Finding a balance between farm work and family

2/15/2014 7:00 AM

Nicole Herman

Reporter

EPHRATA, Pa. — When family and farming come together, there are plenty of perks such as quality time together and never being far from home.

Unfortunately, there are also difficult decisions to make. Milk the cows or hang out with friends? Go to your daughter’s graduation or wrap up planting soybeans? Save up to buy the family farm or go to college?

Sacrifice, it seems, is the risk worth taking for two dairy farming families in Pennsylvania.

The Bollinger family

The Bollingers, of Manheim, Pa., farm 210 acres of mostly corn and alfalfa as well as wheat; milk about 130-140 Holsteins, two Jerseys, and four Milking Shorthorns; and house 150 Holstein replacement heifers. Jim and Judy Bollinger and their daughter, Kelsey, are quite busy year round, especially from April when they start planting until September when they finish harvesting.

Luckily for Kelsey Bollinger, a graduate of Bloomsburg University, her parents never missed her graduations, which she said “made them all the more special.” However, her parents were never able to make it to her volleyball games while she was in school because the games coincided with their milking schedule. They’ve only ever watched them on video tape.

Just this past September, Kelsey Bollinger ended up missing her cousin’s wedding because no extra help could be found to do the milking and Bollinger didn’t want her parents to stay behind.

“Since both sides of my family are from farming backgrounds,” Bollinger said, “They are very understanding about us missing events.” Their understanding came to light one Easter dinner when their milking system went out ... and out too went the Bollingers when the repair man couldn’t find the needed part. When they finally came back inside, plates of food had been saved for them.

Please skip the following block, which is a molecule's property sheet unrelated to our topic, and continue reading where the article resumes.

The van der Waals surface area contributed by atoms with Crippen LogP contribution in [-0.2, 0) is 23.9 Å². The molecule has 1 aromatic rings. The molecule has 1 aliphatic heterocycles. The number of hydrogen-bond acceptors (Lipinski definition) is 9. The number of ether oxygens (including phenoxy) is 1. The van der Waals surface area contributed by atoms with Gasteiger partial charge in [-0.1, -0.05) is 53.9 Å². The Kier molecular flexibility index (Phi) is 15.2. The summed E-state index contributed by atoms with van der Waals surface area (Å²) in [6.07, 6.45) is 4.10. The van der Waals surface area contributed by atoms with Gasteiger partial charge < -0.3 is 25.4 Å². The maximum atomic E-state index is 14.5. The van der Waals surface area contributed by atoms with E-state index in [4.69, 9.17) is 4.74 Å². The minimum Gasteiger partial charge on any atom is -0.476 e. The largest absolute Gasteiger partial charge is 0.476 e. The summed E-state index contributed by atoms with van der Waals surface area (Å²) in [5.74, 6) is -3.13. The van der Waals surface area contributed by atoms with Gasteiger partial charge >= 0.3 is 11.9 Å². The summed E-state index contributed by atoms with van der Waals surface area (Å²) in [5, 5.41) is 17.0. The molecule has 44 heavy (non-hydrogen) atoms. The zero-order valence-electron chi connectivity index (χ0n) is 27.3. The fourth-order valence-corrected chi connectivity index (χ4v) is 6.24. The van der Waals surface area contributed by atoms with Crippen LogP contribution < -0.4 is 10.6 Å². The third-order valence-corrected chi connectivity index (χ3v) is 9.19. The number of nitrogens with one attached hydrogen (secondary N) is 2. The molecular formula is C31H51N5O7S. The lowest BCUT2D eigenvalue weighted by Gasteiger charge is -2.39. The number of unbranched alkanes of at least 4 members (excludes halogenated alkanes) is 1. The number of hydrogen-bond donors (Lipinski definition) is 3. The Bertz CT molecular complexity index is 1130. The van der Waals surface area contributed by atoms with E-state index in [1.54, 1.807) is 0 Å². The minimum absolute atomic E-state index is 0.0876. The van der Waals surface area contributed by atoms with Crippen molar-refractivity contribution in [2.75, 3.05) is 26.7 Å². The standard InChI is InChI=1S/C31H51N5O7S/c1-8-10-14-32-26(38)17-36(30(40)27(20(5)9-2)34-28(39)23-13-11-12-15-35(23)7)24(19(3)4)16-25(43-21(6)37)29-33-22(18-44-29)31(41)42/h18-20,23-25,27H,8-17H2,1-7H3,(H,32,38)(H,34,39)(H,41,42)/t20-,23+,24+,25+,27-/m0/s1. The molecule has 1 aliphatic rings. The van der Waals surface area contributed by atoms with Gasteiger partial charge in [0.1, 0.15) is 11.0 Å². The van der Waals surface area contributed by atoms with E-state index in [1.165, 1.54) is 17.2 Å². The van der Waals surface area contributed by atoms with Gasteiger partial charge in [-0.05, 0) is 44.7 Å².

“Sometimes I get disappointed when I can’t make an event that I had wanted to go to or miss out on normal’ young adult things,” she said. “But it goes away pretty fast when I think about why I had to miss it. It’s hard to explain why people love farming other than saying it is in your blood.”

The Theobald family

Another farming family, one from Waymart, Pa., knows a thing or two about sacrificing their time and resources for their love of farming.

The Theobald family, made up of Amy and Chuck Theobald with their children Stacey, Becky and Andy, are fourth- and fifth-generation farmers on their 198-acre dairy operation. They harvest corn for silage as well as hay and their herd consists of 200 registered Holsteins and Jerseys.

While Amy Theobald had a rough upbringing on the farm as a child, she now credits her childhood with preparing her with the patience and understanding of responsibility that she needs to take care of her own family.

“I have well-rounded children — I can credit that to the farm — and it’s a solid foundation,” Amy Theobald said. “I look at raising a kid like building a house and you only finish with the roof after college.”

Theobald starts her day at 5:30-6 a.m. — “We don’t get paid that much to get up early,” she laughed — with checking on buildings, performing treatments while her husband of 28 years goes around with Stacey Theobald to feed, milk and clean. Afterward, they “join forces” to get whatever else needs done.

In addition to farming full time, because their farm is in an area where the closest town is 15 miles away, the Theobalds have become quite skilled at planning ahead. When considering the kids’ off-the-farm activities, Amy Theobald always tries to be three days ahead in her planning. When Stacey Theobald played volleyball throughout the state, or when Becky Theobald heads to color guard practice, or even when Andy Theobald goes to marching band, Amy Theobald has her master calendar to guide her. In advance, she decides whether to and how to change the milking schedule. But there are still some sacrifices that must be made.

“We can’t make it to everything,” Amy Theobald said. “If it’s not on (the calendar), it’s not happening.”

Taking a break

A break from the farm has also proved a challenge for the families. “We’ve only ever took one family vacation, Amy Theobald said. “We went to the National Jersey Convention in Tennessee. We just could never all leave. It’s just the fact of not having full confidence in who will take care of things while we’re gone. Guilt too plays a part.”

The Theobalds instead make it work by going on “staycations” such as going on an extra fishing trip or by having the kids go on vacation while the parents stay home and vice versa.